For their experiments the researchers used two different isotopes of molecular hydrogen — the simplest molecule in nature. The isotopes — light (H2) and heavy (D2) hydrogen — differ only in mass of nuclei — protons in H2 and deuterons in D2. Everything else including the electronic structure and energies are identical.
Due to their larger mass the nuclei in D2 move slightly slower then those in H2. Because nuclear and electronic motions in molecules are coupled, nuclear motion affects the dynamics of the electron wavefunctions during the HHG process resulting in a small phase shift Î”Ï†H2-D2 between the two isotopes.
This phase shift is equivalent to a time delay Î”t = Î”Ï†H2-D2 /Ï‰ where Ï‰ is the frequency of the XUV wave. The Griffith scientists measured this emission time delay for all the harmonics observed in the HHG spectrum — it was nearly constant and slightly below 3 attoseconds.
To understand their result the Griffith researchers were supported by theorists at Shanghai Jiao Tong University in Shanghai, China, led by Professor Feng He.
The SJTU scientists used the most advanced theoretical methods to comprehensively model the HHG process in the two isotopes of molecular hydrogen including all degrees of freedom for nuclear and electronic motion at various levels of approximation.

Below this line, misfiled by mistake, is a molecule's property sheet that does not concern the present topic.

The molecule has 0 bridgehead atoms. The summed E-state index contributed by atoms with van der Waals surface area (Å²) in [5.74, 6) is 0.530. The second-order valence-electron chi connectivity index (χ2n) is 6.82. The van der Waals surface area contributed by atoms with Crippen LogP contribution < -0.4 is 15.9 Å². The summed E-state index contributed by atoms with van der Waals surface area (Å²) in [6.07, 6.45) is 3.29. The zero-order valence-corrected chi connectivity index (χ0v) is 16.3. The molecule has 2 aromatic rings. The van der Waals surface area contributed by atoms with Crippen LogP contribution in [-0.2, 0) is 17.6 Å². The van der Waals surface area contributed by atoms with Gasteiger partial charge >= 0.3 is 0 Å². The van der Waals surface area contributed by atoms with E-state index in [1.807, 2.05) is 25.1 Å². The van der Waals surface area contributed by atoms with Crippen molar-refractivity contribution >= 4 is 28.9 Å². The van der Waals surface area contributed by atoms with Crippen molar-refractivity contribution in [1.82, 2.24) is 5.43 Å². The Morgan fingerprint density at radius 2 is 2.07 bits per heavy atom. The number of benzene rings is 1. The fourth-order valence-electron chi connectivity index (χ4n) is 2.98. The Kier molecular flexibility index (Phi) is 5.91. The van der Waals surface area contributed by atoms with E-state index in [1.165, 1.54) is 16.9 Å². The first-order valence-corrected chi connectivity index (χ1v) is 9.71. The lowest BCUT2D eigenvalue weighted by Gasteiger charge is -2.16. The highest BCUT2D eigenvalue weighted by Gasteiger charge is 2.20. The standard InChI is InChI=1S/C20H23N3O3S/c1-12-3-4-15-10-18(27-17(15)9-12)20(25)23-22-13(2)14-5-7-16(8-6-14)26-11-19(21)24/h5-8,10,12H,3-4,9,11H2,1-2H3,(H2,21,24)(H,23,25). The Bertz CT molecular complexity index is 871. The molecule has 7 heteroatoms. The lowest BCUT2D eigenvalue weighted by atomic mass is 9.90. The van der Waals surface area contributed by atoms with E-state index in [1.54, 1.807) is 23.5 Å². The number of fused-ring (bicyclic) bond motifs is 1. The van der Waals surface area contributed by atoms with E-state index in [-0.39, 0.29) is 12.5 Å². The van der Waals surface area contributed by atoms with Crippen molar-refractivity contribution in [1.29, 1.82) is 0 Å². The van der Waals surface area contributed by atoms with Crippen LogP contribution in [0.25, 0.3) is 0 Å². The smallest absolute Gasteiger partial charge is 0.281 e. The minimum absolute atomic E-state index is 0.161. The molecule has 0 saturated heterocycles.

Their simulation reproduced experimental results well, and this agreement between theory and experiment gave the team confidence that the model captured the most essential features of the underlying physical process, so adjusting the model’s parameters and levels of approximation can determine the relative importance of various effects.
While the actual dynamics is quite complex, it was found that two-centre interference during the electron recombination step is the dominant effect.
“Because hydrogen is the simplest molecule in nature and it can be modelled theoretically with high accuracy it was used in these proof-of-principle experiments for benchmarking and validation of the method,” Professor Litvinyuk said.
“In the future, this technique can be used to measure ultrafast dynamics of various light-induced processes in atoms and molecules with unprecedented time resolution.”
The findings ‘Attosecond Delays of High-Harmonic Emissions from Hydrogen Isotopes Measured by XUV Interferometer’ have been published in Ultrafast Science.
Want to hear more?
Join Griffith researchers as they host 2018 Nobel Laureate Physics, Professor Donna Strickland at an evening event exploring the development of laser-matter interactions.
Such interactions have been the basis behind the development of new machining techniques such as that used in laser eye surgery and micromachining the glass used in mobile phones. The attosecond science research that Professors Sang and Litvinyuk conduct is the only example of its type in Queensland that uses the technology discovered by Professor Strickland.
Professor Strickland will present ‘Generating High-Intensity, Ultrashort Optical Pulses’ on Thursday, December 8 from 5.30pm at QCA South Bank. Click here for more information and to register for this free event.